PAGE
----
References   More on Medicinal Uses

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Other Uses

Fibre  Wood

Landscape Uses: Container, Espalier, Hedge, Specimen. The bark can be made into cordage then used in making nets etc[257]. Wood - fine-grained, hard to soft, heavy[82, 229]. It is not used commercially due to the small size of the tree[229].

Special Uses


References   More on Other Uses

Cultivation details

Requires a light well-drained poorish soil[11] in full sun in a position sheltered from cold drying winds[200]. Tolerates light shade[202]. Prefers a hot dry situation according to one report[166] whilst another says that it does best against a north, west or east wall, a southern exposure usually being too hot and dry[182]. Tolerates very chalky soils[200, 202]. Plants produce lush growth when growing in rich soils at the expense of flowering[200]. This species is not hardy in the open at Kew, though it succeeds in the open in milder areas of the country[11, 182]. Plants tolerate temperatures down to about -15°c, especially once they are more than 1.5 metres tall[202]. Plants are relatively fast growing[202]. Resents root disturbance and should be planted into its final position when quite young[1, 11]. Plants do not seem to be long lived in cultivation[182], about 20 years being considered old age[219]. They are subject to sudden collapse and death, even if they have been growing and flowering well[11]. This is probably the result of excessive wet or of the plant failing to fully ripen its wood. The stems die back if the bark is cracked by frost or abrasion[1]. Plants can be pruned in mid to late summer, generating new growth and more flowers[202]. This species is notably resistant to honey fungus[200]. Special Features: North American native, Attractive flowers or blooms. Landscape Uses Container, Espalier, Hedge, Specimen.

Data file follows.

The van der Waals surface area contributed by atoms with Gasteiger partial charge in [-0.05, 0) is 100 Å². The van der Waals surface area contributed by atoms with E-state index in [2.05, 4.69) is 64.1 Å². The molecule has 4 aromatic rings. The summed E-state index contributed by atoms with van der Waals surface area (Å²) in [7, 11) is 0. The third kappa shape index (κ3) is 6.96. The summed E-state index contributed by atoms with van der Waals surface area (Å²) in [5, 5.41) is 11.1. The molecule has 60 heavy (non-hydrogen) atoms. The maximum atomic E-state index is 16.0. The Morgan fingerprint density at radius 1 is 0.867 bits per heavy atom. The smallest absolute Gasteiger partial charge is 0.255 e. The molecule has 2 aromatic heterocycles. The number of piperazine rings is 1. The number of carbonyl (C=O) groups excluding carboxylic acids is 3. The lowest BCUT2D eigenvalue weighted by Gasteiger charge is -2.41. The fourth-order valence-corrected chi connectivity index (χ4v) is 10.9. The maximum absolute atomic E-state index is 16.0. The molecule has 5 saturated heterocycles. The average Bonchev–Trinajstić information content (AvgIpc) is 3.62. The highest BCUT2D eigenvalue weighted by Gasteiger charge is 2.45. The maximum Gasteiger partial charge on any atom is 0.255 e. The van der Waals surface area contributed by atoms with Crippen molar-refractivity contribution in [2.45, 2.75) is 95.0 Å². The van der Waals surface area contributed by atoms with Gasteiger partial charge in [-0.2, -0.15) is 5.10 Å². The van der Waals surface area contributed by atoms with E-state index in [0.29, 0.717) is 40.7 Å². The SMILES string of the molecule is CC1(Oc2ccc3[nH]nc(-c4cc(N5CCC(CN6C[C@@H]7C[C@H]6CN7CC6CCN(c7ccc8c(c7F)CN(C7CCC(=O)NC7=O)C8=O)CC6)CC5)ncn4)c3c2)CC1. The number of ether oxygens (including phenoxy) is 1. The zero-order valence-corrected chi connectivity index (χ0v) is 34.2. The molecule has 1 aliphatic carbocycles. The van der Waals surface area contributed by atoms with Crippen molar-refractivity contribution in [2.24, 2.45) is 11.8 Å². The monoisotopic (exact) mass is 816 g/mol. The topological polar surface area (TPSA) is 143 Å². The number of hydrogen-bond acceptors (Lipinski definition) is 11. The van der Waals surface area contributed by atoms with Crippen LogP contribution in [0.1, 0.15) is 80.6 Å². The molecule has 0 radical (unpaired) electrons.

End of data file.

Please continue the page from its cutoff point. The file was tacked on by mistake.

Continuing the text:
References   Carbon Farming Information and Carbon Sequestration Information

Temperature Converter

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Plant Propagation

Seed - pre-soak for 48 hours in warm water and then sow singly in pots in a cold frame in late winter. Variable germination[78]. Grow the young plants on in the greenhouse for at least their first winter. Plant them out into their permanent positions in late spring or early summer, after the last expected frosts. Cuttings of half-ripe wood, July/August in sandy soil in a frame[200]. Cuttings of greenwood in spring in a frame[200].

Other Names

If available other names are mentioned here

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Found In

Countries where the plant has been found are listed here if the information is available

Weed Potential

Right plant wrong place. We are currently updating this section. Please note that a plant may be invasive in one area but may not in your area so it’s worth checking.

Conservation Status

IUCN Red List of Threatened Plants Status :

Related Plants
Latin NameCommon NameHabitHeightHardinessGrowthSoilShadeMoistureEdibleMedicinalOther

Growth: S = slow M = medium F = fast. Soil: L = light (sandy) M = medium H = heavy (clay). pH: A = acid N = neutral B = basic (alkaline). Shade: F = full shade S = semi-shade N = no shade. Moisture: D = dry M = Moist We = wet Wa = water.


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Readers comment

   Sun Apr 3 05:17:56 2005